alice-porter
20th February 2020

Is it Art? Fashion Week

Fashion editor Alice Porter explores the idea that the commodification of Fashion Week prevents it from being art
Is it Art? Fashion Week
Photo by Flaunter.com on Unsplash

The question of whether fashion is an art form is one that is complicated by the fact that, since its conception as an industry, it has been commodified and commercialised. This is especially true now that fast fashion is widespread and is therefore the way in which most people access and are aware of fashion. Fashion week, however, and the collections that show within it are a different world to the fast fashion industry. But despite this, the designers involved in fashion week are still ultimately creating clothing, largely, with the aim to sell it. So this begs the question, is it art?

Major fashion weeks happen twice a year, in September and February, with brands showing their designs in New York, London, Milan and Paris. Designers spend most of the year working on collections for September, in which brands showcase their spring/summer designs, and February, which focuses on fall/winter collections. Major designers also create resort, couture and, depending on the designer, menswear collections.

The work that goes into these collections certainly suggests that they are art, from the research behind the idea to the sketching of designs to the attention to detail required in creating each piece. The exhibition of the work is also creatively motivated, with carefully thought out sets that reflect the idea behind the design, mirroring the exhibition of conventional art.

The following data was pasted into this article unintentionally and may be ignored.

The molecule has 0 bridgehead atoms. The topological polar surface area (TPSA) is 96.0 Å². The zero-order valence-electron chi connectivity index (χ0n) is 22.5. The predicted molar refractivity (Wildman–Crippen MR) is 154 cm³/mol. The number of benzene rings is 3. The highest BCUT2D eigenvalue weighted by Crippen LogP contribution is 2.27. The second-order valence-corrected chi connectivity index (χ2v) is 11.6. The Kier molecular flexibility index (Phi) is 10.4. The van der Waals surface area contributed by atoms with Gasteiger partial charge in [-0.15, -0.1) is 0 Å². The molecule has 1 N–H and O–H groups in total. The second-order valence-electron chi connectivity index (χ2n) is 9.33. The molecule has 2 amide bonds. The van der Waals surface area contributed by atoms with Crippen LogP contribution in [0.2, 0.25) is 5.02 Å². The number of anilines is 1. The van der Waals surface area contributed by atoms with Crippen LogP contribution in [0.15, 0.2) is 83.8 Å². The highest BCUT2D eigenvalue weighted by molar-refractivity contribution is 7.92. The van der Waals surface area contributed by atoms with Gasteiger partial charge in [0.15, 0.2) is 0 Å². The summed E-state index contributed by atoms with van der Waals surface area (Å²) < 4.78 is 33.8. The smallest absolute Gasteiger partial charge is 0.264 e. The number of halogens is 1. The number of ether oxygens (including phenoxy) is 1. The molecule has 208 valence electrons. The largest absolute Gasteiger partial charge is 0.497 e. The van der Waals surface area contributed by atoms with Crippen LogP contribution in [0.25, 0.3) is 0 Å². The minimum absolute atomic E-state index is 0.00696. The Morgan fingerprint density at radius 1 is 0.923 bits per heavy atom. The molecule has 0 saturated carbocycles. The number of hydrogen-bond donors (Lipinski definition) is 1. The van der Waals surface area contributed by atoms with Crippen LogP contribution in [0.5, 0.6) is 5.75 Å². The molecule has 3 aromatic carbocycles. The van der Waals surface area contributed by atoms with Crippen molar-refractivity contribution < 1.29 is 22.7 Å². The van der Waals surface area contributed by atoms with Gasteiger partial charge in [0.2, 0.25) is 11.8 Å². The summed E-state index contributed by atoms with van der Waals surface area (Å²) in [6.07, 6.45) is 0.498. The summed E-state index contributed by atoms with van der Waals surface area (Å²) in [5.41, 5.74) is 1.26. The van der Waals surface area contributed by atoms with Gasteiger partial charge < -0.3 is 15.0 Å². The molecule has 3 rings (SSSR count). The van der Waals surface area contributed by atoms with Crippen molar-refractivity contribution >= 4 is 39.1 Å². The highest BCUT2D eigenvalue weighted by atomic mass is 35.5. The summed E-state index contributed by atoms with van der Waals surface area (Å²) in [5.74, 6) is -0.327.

Conventionally, clothes are available to buy four months after the collection is shown, making them less about commodification and more about the art. But in recent years, many brands, including Burberry, have moved to a new model in which designs can be bought straight from the catwalk. Sarah Mower, Vogue’s chief critic, commented on this format saying, ‘if you can’t buy it immediately, you forget about it.’ This suggests that fashion week is still economically motivated, which perhaps makes it a lesser form of art because it is sometimes equally, if not more, motivated by money than creativity.

Money aside though, perhaps Instagram’s involvement in fashion has tarnished its creativity. Designers and critics have noted that it’s important to make designs and sets that look good for Instagram, not just in person. Additionally, whereas front rows in the past were largely made up of journalists, critics and those who have made a name for themself in the fashion industry, now, with the celebrity culture that Instagram has created, it is mostly public figures such as pop culture figures and influencers. Some might say that this is just fashion week’s way of staying relevant, and it is true that many influencers and pop culture figures are knowledgable about fashion, but the reason they are put on the front row is so the brand will be platformed on social media, not because they are most likely to appreciate the designs.

My final question is: is fashion week performance art? Not just the shows themselves, but the personas the guests, journalists and models (basically anyone involved with the shows) adopt and portray in reality and on social media. It’s all to create a kind elusive and aspirational glamour that provides fashion week with the importance and the allure that it has.

Verdict: it’s undeniable that the work that goes into creating the collections that show at fashion week are art. But the commodification of it and the runway shows themselves, are perhaps what threatens its status as an art form. If nothing else, the drama and display of it all certainly makes it a performance art, because it is nothing if not performative.


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